The Seat of the Arbitration: An Empirical Study of Its Meaning and Relevance in International Commercial Arbitration - WAMR - 2019 Vol. 13, No. 4
Originally from World Arbitration and Mediation Review (WAMR)
Due to substantial growth in international trade and foreign investments, commercial transactions have become more complex. This complexity demands legal certainty along with judicial expertise on the subject matter of the dispute, quick resolution, forum neutrality, party autonomy and confidentiality. For these reasons arbitration has now become the preferred method for domestic as well as international dispute resolution between states, corporations and individuals.
The field of international arbitration has seen tremendous development in the last three decades, even in those countries where it has long been in practice, such as the United States. Although there are numerous benefits to choosing arbitration over other methods of dispute resolution, it still lacks the deserved attention. Lawyers, while drafting the arbitration agreements, often overlook the importance of certain provisions of the arbitration clauses. Arbitration clauses are commonly referred to as “Midnight Clauses” as they are usually drafted late at night or when all other provisions of the contract are completed.
This paper begins by briefly discussing the dispute resolution process in international commercial transactions, and the meaning and scope of arbitration in international commercial disputes. A critical issue in any international arbitration is the location of the arbitral seat (or place of arbitration). There are practical and legal consequences flowing from the selection of the seat of the arbitration. This makes the decision of choosing the seat, one of the most important aspects of any international arbitration agreement, forcing the parties to choose it carefully. Some of the matters affected by the choice of the arbitral seat can be relatively mundane like convenience and costs (e.g., technical support, accommodations, transportation connections). However, the choice of the arbitral seat’s most important consequence is the applicability of the law of that place to the arbitral proceedings. The applicability of the law of the seat to the arbitral proceedings is known as “the territorial approach” in international arbitration.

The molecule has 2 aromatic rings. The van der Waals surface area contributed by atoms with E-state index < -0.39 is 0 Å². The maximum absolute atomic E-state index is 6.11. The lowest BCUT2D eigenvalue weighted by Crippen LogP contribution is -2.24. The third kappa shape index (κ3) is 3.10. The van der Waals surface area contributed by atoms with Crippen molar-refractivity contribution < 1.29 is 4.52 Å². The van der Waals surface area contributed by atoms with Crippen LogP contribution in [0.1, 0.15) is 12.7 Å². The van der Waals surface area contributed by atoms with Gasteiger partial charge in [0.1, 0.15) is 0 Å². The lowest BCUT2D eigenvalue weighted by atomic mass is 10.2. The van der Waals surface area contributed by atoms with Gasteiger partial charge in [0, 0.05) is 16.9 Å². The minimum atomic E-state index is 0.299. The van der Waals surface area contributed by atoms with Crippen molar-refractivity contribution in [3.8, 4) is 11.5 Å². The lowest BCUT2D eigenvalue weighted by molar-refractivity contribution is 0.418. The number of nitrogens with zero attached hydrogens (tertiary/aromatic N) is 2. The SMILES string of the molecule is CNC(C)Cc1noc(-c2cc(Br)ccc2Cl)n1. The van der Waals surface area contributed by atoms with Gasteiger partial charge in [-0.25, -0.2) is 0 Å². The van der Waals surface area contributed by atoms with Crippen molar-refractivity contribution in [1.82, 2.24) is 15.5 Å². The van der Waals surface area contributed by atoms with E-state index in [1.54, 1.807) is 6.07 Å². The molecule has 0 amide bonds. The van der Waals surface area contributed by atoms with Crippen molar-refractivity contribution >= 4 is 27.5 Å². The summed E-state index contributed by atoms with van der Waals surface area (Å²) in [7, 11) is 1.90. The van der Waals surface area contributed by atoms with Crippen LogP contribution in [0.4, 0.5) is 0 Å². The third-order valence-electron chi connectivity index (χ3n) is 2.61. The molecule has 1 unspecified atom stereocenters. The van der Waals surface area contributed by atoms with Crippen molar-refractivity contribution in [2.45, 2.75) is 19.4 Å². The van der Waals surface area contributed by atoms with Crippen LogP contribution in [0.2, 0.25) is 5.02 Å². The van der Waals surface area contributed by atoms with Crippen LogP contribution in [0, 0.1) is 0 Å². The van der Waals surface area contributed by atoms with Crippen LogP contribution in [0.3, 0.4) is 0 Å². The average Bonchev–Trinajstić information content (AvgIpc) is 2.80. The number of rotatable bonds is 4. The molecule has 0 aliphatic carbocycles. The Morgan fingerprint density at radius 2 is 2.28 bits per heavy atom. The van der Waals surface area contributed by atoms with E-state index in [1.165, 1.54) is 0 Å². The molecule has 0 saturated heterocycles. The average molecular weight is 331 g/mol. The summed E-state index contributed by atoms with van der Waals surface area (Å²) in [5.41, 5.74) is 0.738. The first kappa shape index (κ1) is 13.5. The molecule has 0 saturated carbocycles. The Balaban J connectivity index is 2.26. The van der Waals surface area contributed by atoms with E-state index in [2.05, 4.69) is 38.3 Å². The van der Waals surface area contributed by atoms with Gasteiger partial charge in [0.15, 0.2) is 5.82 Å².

The territorial scope of national arbitration legislation is fundamental to the international arbitral process. The choice of a particular place of arbitration may have important and unintended consequences. This is because the law of that place may confer powers on the courts or the arbitrators that the parties did not intend. Choosing the wrong seat can severely delay or prove to be adverse for the arbitration proceedings. It may also lead to other problems such as, inter alia, the risk of parallel court proceedings or the award being challenged on broad grounds in local courts. This would defeat the parties’ objective and the purpose of arbitration as the preferred means of resolving the dispute(s). The latter part of this paper focuses upon the consequences that flow from the selection of the seat and the scope of intervention of national courts at the seat.